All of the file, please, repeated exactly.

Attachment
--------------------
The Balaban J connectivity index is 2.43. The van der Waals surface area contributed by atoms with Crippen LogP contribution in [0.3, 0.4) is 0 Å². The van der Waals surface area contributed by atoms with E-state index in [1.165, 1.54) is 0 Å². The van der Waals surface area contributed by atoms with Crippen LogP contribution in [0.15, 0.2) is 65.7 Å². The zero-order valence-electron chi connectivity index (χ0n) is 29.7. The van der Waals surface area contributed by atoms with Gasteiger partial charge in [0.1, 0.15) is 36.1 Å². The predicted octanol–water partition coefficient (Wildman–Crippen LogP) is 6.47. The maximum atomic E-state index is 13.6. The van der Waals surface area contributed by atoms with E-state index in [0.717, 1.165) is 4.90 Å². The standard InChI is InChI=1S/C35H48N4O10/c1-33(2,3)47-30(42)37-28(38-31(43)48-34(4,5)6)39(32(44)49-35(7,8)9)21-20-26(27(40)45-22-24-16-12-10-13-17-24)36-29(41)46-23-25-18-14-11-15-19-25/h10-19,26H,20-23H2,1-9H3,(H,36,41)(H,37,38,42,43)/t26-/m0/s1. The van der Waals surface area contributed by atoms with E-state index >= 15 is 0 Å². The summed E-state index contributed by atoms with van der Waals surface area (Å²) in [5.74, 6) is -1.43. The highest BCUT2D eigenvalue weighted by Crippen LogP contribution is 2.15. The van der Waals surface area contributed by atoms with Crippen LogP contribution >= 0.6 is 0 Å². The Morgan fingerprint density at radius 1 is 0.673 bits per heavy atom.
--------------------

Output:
The Balaban J connectivity index is 2.43. The van der Waals surface area contributed by atoms with Crippen LogP contribution in [0.3, 0.4) is 0 Å². The van der Waals surface area contributed by atoms with E-state index in [1.165, 1.54) is 0 Å². The van der Waals surface area contributed by atoms with Crippen LogP contribution in [0.15, 0.2) is 65.7 Å². The zero-order valence-electron chi connectivity index (χ0n) is 29.7. The van der Waals surface area contributed by atoms with Gasteiger partial charge in [0.1, 0.15) is 36.1 Å². The predicted octanol–water partition coefficient (Wildman–Crippen LogP) is 6.47. The maximum atomic E-state index is 13.6. The van der Waals surface area contributed by atoms with E-state index in [0.717, 1.165) is 4.90 Å². The standard InChI is InChI=1S/C35H48N4O10/c1-33(2,3)47-30(42)37-28(38-31(43)48-34(4,5)6)39(32(44)49-35(7,8)9)21-20-26(27(40)45-22-24-16-12-10-13-17-24)36-29(41)46-23-25-18-14-11-15-19-25/h10-19,26H,20-23H2,1-9H3,(H,36,41)(H,37,38,42,43)/t26-/m0/s1. The van der Waals surface area contributed by atoms with E-state index >= 15 is 0 Å². The summed E-state index contributed by atoms with van der Waals surface area (Å²) in [5.74, 6) is -1.43. The highest BCUT2D eigenvalue weighted by Crippen LogP contribution is 2.15. The van der Waals surface area contributed by atoms with Crippen LogP contribution >= 0.6 is 0 Å². The Morgan fingerprint density at radius 1 is 0.673 bits per heavy atom.